Paris (AFP) -
After years of public rows and even a brief naval stand-off in the Channel, Britain and France are looking to reset their relations under new UK Prime Minister Rishi Sunak.
Sunak and French President Emmanuel Macron met for the first time as leaders on the sidelines of the UN's COP27 climate summit in Egypt on Monday.
'Friends,' wrote Sunak over a tweeted picture of the two statesmen in an obvious reference to his short-lived predecessor Liz Truss, who said in August she was undecided on whether the French leader was a 'friend or foe'.
On Wednesday, Macron followed up by announcing that the countries would hold a defence summit at the start of next year, ending years of minimal bilateral meetings.
'Our partnership with the United Kingdom must also be raised to another level,' the 43-year-old said during speech in the southern French naval base in Toulon.
The objective was to 'renew the ambitions of our two countries as friends and allies,' he explained.
- Style difference -
Macron and Sunak, 42, have much in common at a superficial level, being of similar height and age, as well as sharing a love for slick communications and sharply tailored navy-blue suits.
But the similarities run deeper: their fathers were medics, both are privately educated, and each of them had a career in banking before entering politics -- Macron at Rothschild, Sunak at Goldman Sachs.
Political differences remain, with Sunak a conservative Eurosceptic free-marketeer, while Macron is fervently pro-EU and a believer in strong state intervention.
But most importantly, Sunak is seen as a 'serious, reflective person' in Paris -- unlike his one-time boss Boris Johnson who stepped down as premier in September, former British ambassador to Paris Peter Ricketts told AFP.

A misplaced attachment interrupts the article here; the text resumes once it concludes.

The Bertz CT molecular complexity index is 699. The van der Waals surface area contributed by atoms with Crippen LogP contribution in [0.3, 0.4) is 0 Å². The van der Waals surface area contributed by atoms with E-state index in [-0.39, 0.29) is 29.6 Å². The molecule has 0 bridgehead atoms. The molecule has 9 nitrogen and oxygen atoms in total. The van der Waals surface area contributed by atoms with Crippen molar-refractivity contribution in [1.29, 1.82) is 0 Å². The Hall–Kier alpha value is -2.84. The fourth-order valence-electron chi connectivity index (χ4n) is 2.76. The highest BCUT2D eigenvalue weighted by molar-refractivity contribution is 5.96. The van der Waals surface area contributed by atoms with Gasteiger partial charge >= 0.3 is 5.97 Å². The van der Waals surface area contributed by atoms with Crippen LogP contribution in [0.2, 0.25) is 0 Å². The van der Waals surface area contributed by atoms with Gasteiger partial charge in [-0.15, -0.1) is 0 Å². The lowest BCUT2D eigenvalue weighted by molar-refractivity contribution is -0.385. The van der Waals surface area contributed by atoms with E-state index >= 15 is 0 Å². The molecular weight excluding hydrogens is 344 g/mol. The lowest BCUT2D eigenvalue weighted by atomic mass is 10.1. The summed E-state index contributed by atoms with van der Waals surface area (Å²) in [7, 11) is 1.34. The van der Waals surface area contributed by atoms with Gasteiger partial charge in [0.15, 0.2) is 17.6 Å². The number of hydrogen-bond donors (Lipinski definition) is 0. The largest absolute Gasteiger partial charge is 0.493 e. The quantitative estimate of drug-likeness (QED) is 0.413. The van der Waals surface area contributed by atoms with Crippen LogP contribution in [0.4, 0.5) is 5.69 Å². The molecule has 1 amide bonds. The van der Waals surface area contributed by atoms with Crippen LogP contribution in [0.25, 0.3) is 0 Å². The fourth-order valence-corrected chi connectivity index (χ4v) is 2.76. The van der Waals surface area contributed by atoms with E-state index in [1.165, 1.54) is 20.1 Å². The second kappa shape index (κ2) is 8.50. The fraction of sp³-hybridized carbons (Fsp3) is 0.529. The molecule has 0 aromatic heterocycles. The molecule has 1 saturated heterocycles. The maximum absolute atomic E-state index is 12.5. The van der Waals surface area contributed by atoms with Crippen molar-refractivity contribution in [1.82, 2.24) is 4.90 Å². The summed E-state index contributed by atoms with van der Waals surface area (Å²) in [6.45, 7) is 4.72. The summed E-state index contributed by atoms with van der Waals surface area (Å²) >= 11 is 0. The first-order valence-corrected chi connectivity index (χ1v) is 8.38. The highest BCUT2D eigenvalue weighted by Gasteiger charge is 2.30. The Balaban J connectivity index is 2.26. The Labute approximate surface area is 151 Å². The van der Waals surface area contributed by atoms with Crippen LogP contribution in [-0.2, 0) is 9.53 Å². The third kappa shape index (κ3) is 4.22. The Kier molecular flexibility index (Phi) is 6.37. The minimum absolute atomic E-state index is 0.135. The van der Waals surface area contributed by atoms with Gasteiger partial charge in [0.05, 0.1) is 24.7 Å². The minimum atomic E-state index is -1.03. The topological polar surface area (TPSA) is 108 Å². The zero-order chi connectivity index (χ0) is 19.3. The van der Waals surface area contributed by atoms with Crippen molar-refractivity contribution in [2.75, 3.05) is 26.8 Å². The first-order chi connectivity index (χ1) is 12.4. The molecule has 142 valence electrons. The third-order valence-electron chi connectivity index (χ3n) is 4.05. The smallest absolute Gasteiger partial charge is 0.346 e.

'The style is important because Boris Johnson's style clearly grated on the French: the mockery, the playing of the UK-French relationship as a political football for domestic effect, the fact they could never trust what he said,' Ricketts added.
'I think there has been a fundamental shift in the tone between ourselves and the French,' British Work and Pensions Secretary Mel Stride told Sky News on Tuesday.
- 'Led by a clown' -
Relations between London and Paris went through one of their most turbulent periods in decades during Johnson's premiership due to tensions over Brexit and personal animosity.
A senior former French ambassador once claimed ties had 'never been as bad since Waterloo'.
Low points included Johnson sending a navy ship to the Channel during a dispute over fishing rights and telling Macron in a mix of French and English that he should 'prenez un grip' (get a grip) after a row about submarines.
In London, Macron's repeated denunciations of Britain's departure from the European Union -- the flagship policy of Johnson's government -- were seen as inflammatory and hostile.
'It is sad to see a major country with which we could do huge numbers of things being led by a clown,' Macron lamented about Johnson while talking to his advisors last year, the Canard Enchaine newspaper reported.
Macron's eagerness to hold a defence summit reflects this desire to work together, while London is keen for a new deal to prevent migrants crossing the Channel in small boats.
Sunak's government is reportedly ready to pay another 80 million pounds (91 million euros) to fund extra policing on French beaches, while British border agents would gain access to French control centres in return.
'Discussions are advancing well,' a spokesperson for the French interior ministry told AFP on Tuesday.
- Reset -
But bigger tests for French-UK and the wider EU-UK relations lie ahead, most notably over Britain's desire to re-negotiate the terms of its departure from the 27-country European Union.
Under Johnson and then Truss, London threatened to unilaterally tear up a key part of that deal governing trade between the British mainland and the British province of Northern Ireland.
'Any real reset with the French becomes almost impossible' if Britain made such a move, warned Ricketts.
'On substance, there are major gaps between Macron and Sunak who is a very different politician with a different economic agenda,' added the former national security advisor to British premier Tony Blair.
'I think Macron will judge Sunak on actions and if they look positive and constructive then I think the French will respond, having been serially disappointed by recent British prime ministers,' he told AFP.